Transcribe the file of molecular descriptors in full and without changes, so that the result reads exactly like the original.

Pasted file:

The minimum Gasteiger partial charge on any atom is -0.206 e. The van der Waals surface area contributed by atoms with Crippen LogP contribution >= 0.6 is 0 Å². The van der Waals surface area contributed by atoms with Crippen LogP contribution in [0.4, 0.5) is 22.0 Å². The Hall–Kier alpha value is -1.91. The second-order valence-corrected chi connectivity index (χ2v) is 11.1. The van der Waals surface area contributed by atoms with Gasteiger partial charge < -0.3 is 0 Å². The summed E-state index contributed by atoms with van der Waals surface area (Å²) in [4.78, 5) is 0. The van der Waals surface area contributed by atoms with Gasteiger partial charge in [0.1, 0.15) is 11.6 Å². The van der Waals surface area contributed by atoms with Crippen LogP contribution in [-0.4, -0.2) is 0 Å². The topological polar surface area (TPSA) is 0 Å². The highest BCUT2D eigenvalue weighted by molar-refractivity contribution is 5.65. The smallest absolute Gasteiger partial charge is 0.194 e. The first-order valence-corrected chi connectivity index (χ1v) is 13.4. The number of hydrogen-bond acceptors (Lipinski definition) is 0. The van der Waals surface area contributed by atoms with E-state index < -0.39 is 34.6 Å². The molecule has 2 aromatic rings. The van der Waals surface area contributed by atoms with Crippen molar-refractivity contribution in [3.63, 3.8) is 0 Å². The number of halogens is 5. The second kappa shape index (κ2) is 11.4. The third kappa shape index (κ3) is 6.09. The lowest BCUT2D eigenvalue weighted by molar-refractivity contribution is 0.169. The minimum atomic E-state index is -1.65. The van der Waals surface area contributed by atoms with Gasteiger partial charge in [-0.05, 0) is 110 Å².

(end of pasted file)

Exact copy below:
The minimum Gasteiger partial charge on any atom is -0.206 e. The van der Waals surface area contributed by atoms with Crippen LogP contribution >= 0.6 is 0 Å². The van der Waals surface area contributed by atoms with Crippen LogP contribution in [0.4, 0.5) is 22.0 Å². The Hall–Kier alpha value is -1.91. The second-order valence-corrected chi connectivity index (χ2v) is 11.1. The van der Waals surface area contributed by atoms with Gasteiger partial charge < -0.3 is 0 Å². The summed E-state index contributed by atoms with van der Waals surface area (Å²) in [4.78, 5) is 0. The van der Waals surface area contributed by atoms with Gasteiger partial charge in [0.1, 0.15) is 11.6 Å². The van der Waals surface area contributed by atoms with Crippen LogP contribution in [-0.4, -0.2) is 0 Å². The topological polar surface area (TPSA) is 0 Å². The highest BCUT2D eigenvalue weighted by molar-refractivity contribution is 5.65. The smallest absolute Gasteiger partial charge is 0.194 e. The first-order valence-corrected chi connectivity index (χ1v) is 13.4. The number of hydrogen-bond acceptors (Lipinski definition) is 0. The van der Waals surface area contributed by atoms with E-state index < -0.39 is 34.6 Å². The molecule has 2 aromatic rings. The van der Waals surface area contributed by atoms with Crippen molar-refractivity contribution in [3.63, 3.8) is 0 Å². The number of halogens is 5. The second kappa shape index (κ2) is 11.4. The third kappa shape index (κ3) is 6.09. The lowest BCUT2D eigenvalue weighted by molar-refractivity contribution is 0.169. The minimum atomic E-state index is -1.65. The van der Waals surface area contributed by atoms with Gasteiger partial charge in [-0.05, 0) is 110 Å².